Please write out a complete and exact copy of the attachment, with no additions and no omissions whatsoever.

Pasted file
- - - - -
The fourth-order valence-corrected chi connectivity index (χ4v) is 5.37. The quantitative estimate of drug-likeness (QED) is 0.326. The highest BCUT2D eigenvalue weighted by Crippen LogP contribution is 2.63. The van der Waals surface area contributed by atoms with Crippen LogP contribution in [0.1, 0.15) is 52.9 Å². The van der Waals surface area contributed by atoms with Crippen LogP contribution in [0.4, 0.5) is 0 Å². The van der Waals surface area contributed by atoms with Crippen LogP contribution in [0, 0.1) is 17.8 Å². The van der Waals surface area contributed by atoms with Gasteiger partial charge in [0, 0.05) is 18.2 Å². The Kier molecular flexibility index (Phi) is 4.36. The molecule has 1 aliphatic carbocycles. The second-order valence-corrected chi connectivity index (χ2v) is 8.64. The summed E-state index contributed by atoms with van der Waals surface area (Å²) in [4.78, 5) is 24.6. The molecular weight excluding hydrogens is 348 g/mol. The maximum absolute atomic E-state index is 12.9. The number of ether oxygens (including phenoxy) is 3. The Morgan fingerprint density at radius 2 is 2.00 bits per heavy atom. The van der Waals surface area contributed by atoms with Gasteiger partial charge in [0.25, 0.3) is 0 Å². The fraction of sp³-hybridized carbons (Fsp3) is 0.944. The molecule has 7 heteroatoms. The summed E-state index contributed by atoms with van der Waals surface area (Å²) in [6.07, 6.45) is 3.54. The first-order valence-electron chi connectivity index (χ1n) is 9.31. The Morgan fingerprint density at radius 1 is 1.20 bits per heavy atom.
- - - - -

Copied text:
The fourth-order valence-corrected chi connectivity index (χ4v) is 5.37. The quantitative estimate of drug-likeness (QED) is 0.326. The highest BCUT2D eigenvalue weighted by Crippen LogP contribution is 2.63. The van der Waals surface area contributed by atoms with Crippen LogP contribution in [0.1, 0.15) is 52.9 Å². The van der Waals surface area contributed by atoms with Crippen LogP contribution in [0.4, 0.5) is 0 Å². The van der Waals surface area contributed by atoms with Crippen LogP contribution in [0, 0.1) is 17.8 Å². The van der Waals surface area contributed by atoms with Gasteiger partial charge in [0, 0.05) is 18.2 Å². The Kier molecular flexibility index (Phi) is 4.36. The molecule has 1 aliphatic carbocycles. The second-order valence-corrected chi connectivity index (χ2v) is 8.64. The summed E-state index contributed by atoms with van der Waals surface area (Å²) in [4.78, 5) is 24.6. The molecular weight excluding hydrogens is 348 g/mol. The maximum absolute atomic E-state index is 12.9. The number of ether oxygens (including phenoxy) is 3. The Morgan fingerprint density at radius 2 is 2.00 bits per heavy atom. The van der Waals surface area contributed by atoms with Gasteiger partial charge in [0.25, 0.3) is 0 Å². The fraction of sp³-hybridized carbons (Fsp3) is 0.944. The molecule has 7 heteroatoms. The summed E-state index contributed by atoms with van der Waals surface area (Å²) in [6.07, 6.45) is 3.54. The first-order valence-electron chi connectivity index (χ1n) is 9.31. The Morgan fingerprint density at radius 1 is 1.20 bits per heavy atom.